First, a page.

July 24th 1853
My Dear Sister
I am almost ashamed of my
neglect, and have really no good excuse to offer.
So the least said the better, and I must try to
do better in future. Nontheless you and mother
are not entirely absent from my thoughts, and I
have been looking forward with much pleasure
to the time when I shall join you in your quiet
and I hope happy home. It is my destiny to
roam - and it seems it is not my lot to have
a permanent home, altho I do really desire it.
I almost envy the happier (as I think) lot of others
whom I knew in school boy days, who have
comfortable homes, and the ties that make a
home lively & noisy if not cheerful.
In Washington I met Mr. Abbot who was at
Exeter with Wm. and me. He is a Clerk in the
State Department - has a family. In Cincinnati
Rev A.A. Livermore, an episcopal clergymen, who
bourded with Wm. & me at the Gilmans - and who
used to sit up with me when I was sick there with
the Typhus fever. Mother will remember the time.
Well we wander about the world, and none
could have had the least idea when a boy of
what his destiny was to be. We do not
control our own destinies - they are the result
of circumstances which we cannot foresee.
However I must get into a more cheerful strain.
Whilst in Washington I passed my time very agreeably
especially when I was in better health than usual.
At the Presidents Grounds we had a band of music
every Saturday evening for two or three hours before
dark also at the Capital grounds on Wednesdays.
On those occasions all the beaus & belles of the
city were out promenading the grounds, flirting,
making love, admiring, envying, gossiping and
discussing the fashions and politics.
It would have been a rich treat to you & the
large assemblage of beauty wealth rank & power
intermixed with the scheming mothers, artful
widows, fortune hunters, office seekers etc, etc.
The President always came out and walked about
among the people - but his lady never made
her appearance - She has never appeared in public
except at the churches. They go every Sunday.
She does not, I suppose, feel like mixing in the
gay throng after the loss of her only child. The
strongest tie to the world has undoubtedly been
broken. I went to the grounds frequently - and
two or three times with ladies - had the honor
of introducing one to the President. Miss Lizzie
Walker - Warren will remember her (the youngest).
My trip west has been a pleasant one. Happening
to meet some friends on the cars as I left Washington
I was induced to go off my route with them and see
them to their home at Hagerstown Md. - We left the
R.Road at Fredrick a small town in Md and
traveled by stage about 20 miles across the Blue
Ridge Mountains - It is a beautiful country, very
much like the granite state - but not so rocky -
beautiful farms - large wheat fields covering the
valley and extending up the side of the mountains.
We had a good road - and the young lady, by her
cheerful conversation made the journey very pleasant.
I was induced to stay at Hagerstown one day and rode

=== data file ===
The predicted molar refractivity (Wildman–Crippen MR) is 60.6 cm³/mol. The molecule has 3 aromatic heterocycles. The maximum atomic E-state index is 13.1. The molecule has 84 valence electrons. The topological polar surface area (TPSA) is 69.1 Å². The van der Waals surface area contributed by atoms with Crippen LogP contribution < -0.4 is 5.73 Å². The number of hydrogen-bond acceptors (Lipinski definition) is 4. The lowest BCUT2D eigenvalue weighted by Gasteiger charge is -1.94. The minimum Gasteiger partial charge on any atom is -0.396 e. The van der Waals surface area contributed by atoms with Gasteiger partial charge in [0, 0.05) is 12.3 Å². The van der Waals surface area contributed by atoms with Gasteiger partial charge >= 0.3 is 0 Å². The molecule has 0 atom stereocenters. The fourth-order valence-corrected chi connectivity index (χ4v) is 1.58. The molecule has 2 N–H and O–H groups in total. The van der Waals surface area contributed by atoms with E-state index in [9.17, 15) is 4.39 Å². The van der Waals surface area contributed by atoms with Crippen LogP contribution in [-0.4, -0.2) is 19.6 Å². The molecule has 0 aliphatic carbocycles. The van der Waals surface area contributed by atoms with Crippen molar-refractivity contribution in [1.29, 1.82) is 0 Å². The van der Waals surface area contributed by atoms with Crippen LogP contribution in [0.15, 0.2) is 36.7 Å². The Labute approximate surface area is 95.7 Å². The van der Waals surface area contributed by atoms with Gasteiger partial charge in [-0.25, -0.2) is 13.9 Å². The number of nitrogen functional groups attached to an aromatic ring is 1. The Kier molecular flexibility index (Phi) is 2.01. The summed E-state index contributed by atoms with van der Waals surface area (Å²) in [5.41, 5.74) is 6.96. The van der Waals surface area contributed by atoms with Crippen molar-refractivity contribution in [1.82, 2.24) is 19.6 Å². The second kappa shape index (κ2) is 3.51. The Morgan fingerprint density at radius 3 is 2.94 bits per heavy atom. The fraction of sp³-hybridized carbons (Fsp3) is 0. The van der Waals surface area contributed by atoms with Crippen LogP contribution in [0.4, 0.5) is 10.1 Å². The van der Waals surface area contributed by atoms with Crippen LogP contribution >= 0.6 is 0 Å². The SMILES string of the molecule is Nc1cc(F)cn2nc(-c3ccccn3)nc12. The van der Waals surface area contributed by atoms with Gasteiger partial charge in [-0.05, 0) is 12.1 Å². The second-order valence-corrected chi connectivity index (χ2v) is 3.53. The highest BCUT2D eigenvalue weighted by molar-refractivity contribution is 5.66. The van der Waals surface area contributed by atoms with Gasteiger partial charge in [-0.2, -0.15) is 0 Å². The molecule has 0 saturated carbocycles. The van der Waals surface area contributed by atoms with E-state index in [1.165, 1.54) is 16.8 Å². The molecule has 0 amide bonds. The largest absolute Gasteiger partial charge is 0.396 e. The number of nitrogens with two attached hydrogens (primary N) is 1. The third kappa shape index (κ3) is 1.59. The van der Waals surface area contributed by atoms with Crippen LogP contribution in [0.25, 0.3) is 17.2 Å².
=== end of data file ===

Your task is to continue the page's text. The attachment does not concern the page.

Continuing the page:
about the neighborhood with the mother & daughter
to see its beauties - invited to a party in the evening
where I was introduced to quite a number of pleasant
and agreeable young ladies and gentlemen.
Called the next morning about sunrise - bid adieu and
was again on my route - I shall perhaps never see them
again, although I thought they expected it.
The incident will be remembered as one of the pleasanter
spots along the journey of life. The route through the
mountains is wild in the extreme - It would have been
frightful to a lady unaccustomed to such travel -
My journey was lovely if I may so speak although there
were plenty of passengers in the long train of cars - but I
knew none of them - The most singular thing was
going through the tunnels - through the mountains.
The longest one was about as far through as it
if to Lang's hill perfectly dark - the air damp
& cold with a cellar like smell. After passing
the mountains we began to descend and soon we
came to then more gently rolling country of the Ohio-
although this is hilly enough to be almost mountainous.
Wheeling upon the Ohio river is not a large place,
but is handsomely located and has a most
beautiful wire suspension bridge over the Ohio.
The River was so low that I was obliged to go by
land route to Cincinnati 70 miles by stage and
the balance by Rail Road through Columbus the
capital of the state. Columbus is very pleasant
looking city & I staid one day in Cincinnati -
and after a trip down the Ohio by Steamer
here I am - I have some friends here which induced
me to spend a day or two - This however is not a
very attractive place - being a real business place
the principal for old Kentucky.
I have been in company here with some young
ladies - but they are not very different from the balance
of the world more fun & easy - full of chat - and
ready to play or fight as may be desired.
I leave tomorrow for Bardstown to see Mr. Yulee(?)
& after I get away from him & his friends I shall
go to the Blue Lick Springs at once.
From that place I must try to write you more about
Your affectionate Brother